A mix and match of vaccines has better protection against the COVID-19 variants: NI-TAG

A mix and match of the vaccines or heterologous dosing of different brands for first and second doses appears to give a good protection due to stronger immune response against the COVID-19 variants, as per the scientific research and studies done worldwide.

Many trials have been conducted on heterologous dosing, and it has shown that the response to the new variant is much higher when the different vaccines for COVID-19 are combined.

“So if this evidence were not there, the country would never go for this method,” said Dr Sonam Wangchuk, a member of the National Immunization Technical Advisory Group (NITAG).

Dr Sonam said a mix and match of vaccines are technically called heterologous and homologous is getting the same vaccine. The priority is given to the safety of the vaccine, then immunogenicity, how well the immunity is boosted or how well it is protected against the virus.

For any COVID-19 vaccine that has been rolled out in the world, the evidence shows that it is clearly safe.

Dr Sonam said a mix and match of vaccines is not new in the world. It has been tried a long time back. m-RNA virus keeps on mutating, so there are various variants. First dose is to build the immunity and as virus change, the antibody will try to drop and if its drop down below threshold level, then the booster dose might be given annually.

The emergence of new variants may continue for some time unless the vaccine coverage is 80-90 percent globally. The current vaccine is mostly of the first COVID-19 variant but now companies are working on other vaccines. So the way forward is that for some time, the booster doses will be required.

The news covered on heterologous vaccines are preliminary reports. Dr Sonam said a mix and match of vaccines gives good protection against the variant. However, this does not mean a person taking the same vaccine brand as the second dose will not get the protection against the variant.

The clinical trial for heterologous was conducted as early as in February, so from the immunity point of view, it is proven to be better. However, the study is still going, and whatever the findings are, many countries in the world have been rolling out such mix and match vaccines. Every study is pointing out that there is higher immunity in heterologous and no serious adverse reaction so far. Several European countries have adopted heterologous. Some countries who have completed homologues are considering a booster dose because of the new variant emerging.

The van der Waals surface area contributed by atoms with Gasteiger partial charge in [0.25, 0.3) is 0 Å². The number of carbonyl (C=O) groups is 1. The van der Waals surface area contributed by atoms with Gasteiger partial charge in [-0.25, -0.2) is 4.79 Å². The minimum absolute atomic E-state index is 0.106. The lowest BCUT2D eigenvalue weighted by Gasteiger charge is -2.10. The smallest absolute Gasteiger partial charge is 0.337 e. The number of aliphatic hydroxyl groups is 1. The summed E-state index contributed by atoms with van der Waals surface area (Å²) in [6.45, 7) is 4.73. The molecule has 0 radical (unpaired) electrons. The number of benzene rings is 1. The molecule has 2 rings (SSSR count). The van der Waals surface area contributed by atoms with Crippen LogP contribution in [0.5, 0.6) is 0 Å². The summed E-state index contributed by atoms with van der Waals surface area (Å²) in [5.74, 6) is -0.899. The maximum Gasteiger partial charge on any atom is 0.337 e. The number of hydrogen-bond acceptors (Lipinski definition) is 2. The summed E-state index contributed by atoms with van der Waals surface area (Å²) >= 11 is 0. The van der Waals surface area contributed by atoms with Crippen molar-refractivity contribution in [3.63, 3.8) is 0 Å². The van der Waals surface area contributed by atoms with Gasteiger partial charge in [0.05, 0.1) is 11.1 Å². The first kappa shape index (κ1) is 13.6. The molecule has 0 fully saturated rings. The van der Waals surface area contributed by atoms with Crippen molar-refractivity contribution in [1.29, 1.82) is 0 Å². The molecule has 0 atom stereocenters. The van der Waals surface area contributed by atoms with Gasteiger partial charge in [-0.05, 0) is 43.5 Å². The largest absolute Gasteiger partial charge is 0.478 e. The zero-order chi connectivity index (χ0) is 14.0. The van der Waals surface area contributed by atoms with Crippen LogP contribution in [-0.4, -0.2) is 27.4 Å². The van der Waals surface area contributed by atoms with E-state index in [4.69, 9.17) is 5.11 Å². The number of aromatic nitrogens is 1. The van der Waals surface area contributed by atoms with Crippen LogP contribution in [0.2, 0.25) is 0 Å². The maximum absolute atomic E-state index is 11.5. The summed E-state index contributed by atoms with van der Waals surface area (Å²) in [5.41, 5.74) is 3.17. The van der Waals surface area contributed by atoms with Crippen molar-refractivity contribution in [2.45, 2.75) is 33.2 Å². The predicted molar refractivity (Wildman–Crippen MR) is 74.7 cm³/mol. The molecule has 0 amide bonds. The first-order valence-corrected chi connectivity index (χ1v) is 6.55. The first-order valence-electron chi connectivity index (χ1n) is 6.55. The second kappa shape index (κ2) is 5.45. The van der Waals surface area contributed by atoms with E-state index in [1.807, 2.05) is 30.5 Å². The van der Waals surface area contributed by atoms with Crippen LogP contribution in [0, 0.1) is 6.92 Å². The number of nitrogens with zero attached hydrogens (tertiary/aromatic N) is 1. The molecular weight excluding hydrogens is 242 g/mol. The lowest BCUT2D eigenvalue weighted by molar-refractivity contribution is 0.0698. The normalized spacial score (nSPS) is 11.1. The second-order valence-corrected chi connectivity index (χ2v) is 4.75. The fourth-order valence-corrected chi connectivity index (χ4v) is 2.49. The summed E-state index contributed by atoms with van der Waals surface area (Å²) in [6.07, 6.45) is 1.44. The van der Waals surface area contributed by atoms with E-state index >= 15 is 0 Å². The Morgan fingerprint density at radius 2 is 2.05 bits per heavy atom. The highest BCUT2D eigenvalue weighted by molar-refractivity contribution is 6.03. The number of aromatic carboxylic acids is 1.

NITAG recommends that heterologous is best and more antibodies are formed, and it has the better protection against the variant.

Health Minister Dasho Dechen Wangmo said people are concerned over a mix and match of vaccines. Health Minister said the ministry is going with it, not because there are not enough vaccines but purely based on efficacy. The studies have suggested that heterologous gives more protection. Otherwise Moderna vaccines can be saved and given to children later if people do not choose Moderna as their second dose.

Meanwhile, Dr GP Dhakal of NITAG said the side effect to the second dose of vaccine will not be as severe as what the people might have experienced while taking the first dose. NITAG also recommends taking paracetamol if anyone should experience any side effects. People who are alcoholic can drink a small controlled portion of alcohol, and NITAG does not recommend that they should completely stop drinking alcohol.

Dr Dhakal said as per the past experience, some patients, preparing themselves to take the vaccination, suffered stroke as they had stopped taking their medicines for diabetes and hypertension. However, there are some medicines that have to be stopped, and therefore, MoH has a list of patients who will be informed and asked to stop their medication to take the vaccine.

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